Inline CSS scripts.

One method to speed up the load times of web pages is to optimize the CSS delivery by inlining CSS scripts instead of requesting them through external files. When you inline CSS scripts it basically means you copy the code from CSS files and paste it within HTML style tags. The best place to stick these CSS scripts in is within the HTML head. The reason this speeds up your website is because the browser doesn’t have to download the CSS files first to fully render your page, instead it can instantly render your page when done right. Inlining CSS scripts also results in your web pages making fewer HTTP requests.

Test your URL

Test your URL with the CSS Delivery Checker tool to get an idea how your well your CSS scripts are handled and to see what needs to improve:

How to inline CSS Scripts

– Copy the script code
– Paste the code between the <head></head> tags in the HTML of your page(s)
– Add a <style> tag to the top of the CSS code and a </style> at the end of the code
Make sure to read about defer loading CSS scripts and optimizing CSS delivery to really benefit from inlining CSS scripts.

Minimize CSS code size

The CSS scripts found on the average website are usually not as minimized as they can be. They often contains unnecessary and repetitive scripts which aren't necessary to load the web pages in the exact same way. You can automatically remove these unneeded CSS scripts and minimize your CSS by using the CSS compressor tool. The tool will automatically compress the code to the smallest version possible. This is how you use the tool:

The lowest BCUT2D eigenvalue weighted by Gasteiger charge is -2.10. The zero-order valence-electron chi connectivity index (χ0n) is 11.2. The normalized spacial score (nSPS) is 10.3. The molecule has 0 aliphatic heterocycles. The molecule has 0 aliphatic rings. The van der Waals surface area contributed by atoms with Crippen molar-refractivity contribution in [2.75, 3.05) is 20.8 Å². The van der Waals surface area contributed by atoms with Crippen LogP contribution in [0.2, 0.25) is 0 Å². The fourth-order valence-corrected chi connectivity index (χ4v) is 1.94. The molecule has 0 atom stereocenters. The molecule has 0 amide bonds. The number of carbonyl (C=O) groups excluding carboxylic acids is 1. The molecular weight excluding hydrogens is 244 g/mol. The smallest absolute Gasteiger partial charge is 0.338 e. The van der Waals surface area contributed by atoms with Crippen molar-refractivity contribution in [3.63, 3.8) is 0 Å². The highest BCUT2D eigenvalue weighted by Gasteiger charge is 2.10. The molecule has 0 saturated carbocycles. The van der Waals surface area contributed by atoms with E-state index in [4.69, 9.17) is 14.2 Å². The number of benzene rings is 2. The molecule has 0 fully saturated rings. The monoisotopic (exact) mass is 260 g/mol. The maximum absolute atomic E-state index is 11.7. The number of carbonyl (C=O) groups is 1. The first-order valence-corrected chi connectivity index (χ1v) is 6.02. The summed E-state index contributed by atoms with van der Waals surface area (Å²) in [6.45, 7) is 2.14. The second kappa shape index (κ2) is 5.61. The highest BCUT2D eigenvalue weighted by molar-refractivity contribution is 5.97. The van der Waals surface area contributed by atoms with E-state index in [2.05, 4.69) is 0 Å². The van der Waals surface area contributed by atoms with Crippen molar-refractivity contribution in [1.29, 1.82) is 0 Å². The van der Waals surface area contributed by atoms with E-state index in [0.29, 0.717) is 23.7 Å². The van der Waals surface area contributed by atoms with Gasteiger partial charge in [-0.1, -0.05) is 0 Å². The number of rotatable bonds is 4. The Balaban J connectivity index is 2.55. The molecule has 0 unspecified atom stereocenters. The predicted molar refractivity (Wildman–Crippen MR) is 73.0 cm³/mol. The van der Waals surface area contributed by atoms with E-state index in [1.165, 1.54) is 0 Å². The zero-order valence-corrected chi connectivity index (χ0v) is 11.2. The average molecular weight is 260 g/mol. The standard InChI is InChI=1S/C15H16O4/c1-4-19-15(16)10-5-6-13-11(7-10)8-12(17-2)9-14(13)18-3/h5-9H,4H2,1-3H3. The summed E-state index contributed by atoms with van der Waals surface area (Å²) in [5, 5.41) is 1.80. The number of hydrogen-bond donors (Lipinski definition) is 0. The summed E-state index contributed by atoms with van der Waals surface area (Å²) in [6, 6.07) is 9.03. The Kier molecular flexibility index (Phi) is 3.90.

– Make a back up of the CSS scripts first
– Then stick them in the input text field
– Tick the "Add line break after every rule" option to make sure the code is still readable after compressing it (not required). – press the “Compress” button

No benefit from using cached CSS files

Although using the inline method certainly renders most pages a lot quicker, it can also have negative consequences when it comes to page speed. The biggest one is being unable to load cached .css files. When you inline CSS scripts your browser has to download the same CSS code every single time your visitor visits another one of your web pages instead of using a cached file for this. This way you don’t make the optimal usage of caching (when you have enabled browser caching, which you should). Still, the pages that use the CSS inline method still load faster as pages that use cached CSS files, especially when the critical path css method of loading CSS scripts is used.